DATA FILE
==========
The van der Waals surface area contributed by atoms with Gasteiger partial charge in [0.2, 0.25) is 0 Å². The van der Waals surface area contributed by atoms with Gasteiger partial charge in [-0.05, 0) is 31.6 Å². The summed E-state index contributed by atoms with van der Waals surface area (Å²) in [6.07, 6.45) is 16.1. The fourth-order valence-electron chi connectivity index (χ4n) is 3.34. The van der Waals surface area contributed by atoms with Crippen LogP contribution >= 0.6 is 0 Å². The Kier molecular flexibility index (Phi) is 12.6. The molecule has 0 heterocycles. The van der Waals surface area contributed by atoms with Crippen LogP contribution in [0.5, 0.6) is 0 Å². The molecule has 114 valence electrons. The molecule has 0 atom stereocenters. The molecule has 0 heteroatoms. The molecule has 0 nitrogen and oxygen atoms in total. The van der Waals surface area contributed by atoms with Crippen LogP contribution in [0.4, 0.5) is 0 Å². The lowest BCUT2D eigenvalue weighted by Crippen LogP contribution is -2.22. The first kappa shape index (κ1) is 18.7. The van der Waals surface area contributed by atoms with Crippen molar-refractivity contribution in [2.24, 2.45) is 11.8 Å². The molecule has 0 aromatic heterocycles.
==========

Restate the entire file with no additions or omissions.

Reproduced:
The van der Waals surface area contributed by atoms with Gasteiger partial charge in [0.2, 0.25) is 0 Å². The van der Waals surface area contributed by atoms with Gasteiger partial charge in [-0.05, 0) is 31.6 Å². The summed E-state index contributed by atoms with van der Waals surface area (Å²) in [6.07, 6.45) is 16.1. The fourth-order valence-electron chi connectivity index (χ4n) is 3.34. The van der Waals surface area contributed by atoms with Crippen LogP contribution >= 0.6 is 0 Å². The Kier molecular flexibility index (Phi) is 12.6. The molecule has 0 heterocycles. The van der Waals surface area contributed by atoms with Crippen LogP contribution in [0.5, 0.6) is 0 Å². The molecule has 114 valence electrons. The molecule has 0 atom stereocenters. The molecule has 0 heteroatoms. The molecule has 0 nitrogen and oxygen atoms in total. The van der Waals surface area contributed by atoms with Crippen LogP contribution in [0.4, 0.5) is 0 Å². The lowest BCUT2D eigenvalue weighted by Crippen LogP contribution is -2.22. The first kappa shape index (κ1) is 18.7. The van der Waals surface area contributed by atoms with Crippen molar-refractivity contribution in [2.24, 2.45) is 11.8 Å². The molecule has 0 aromatic heterocycles.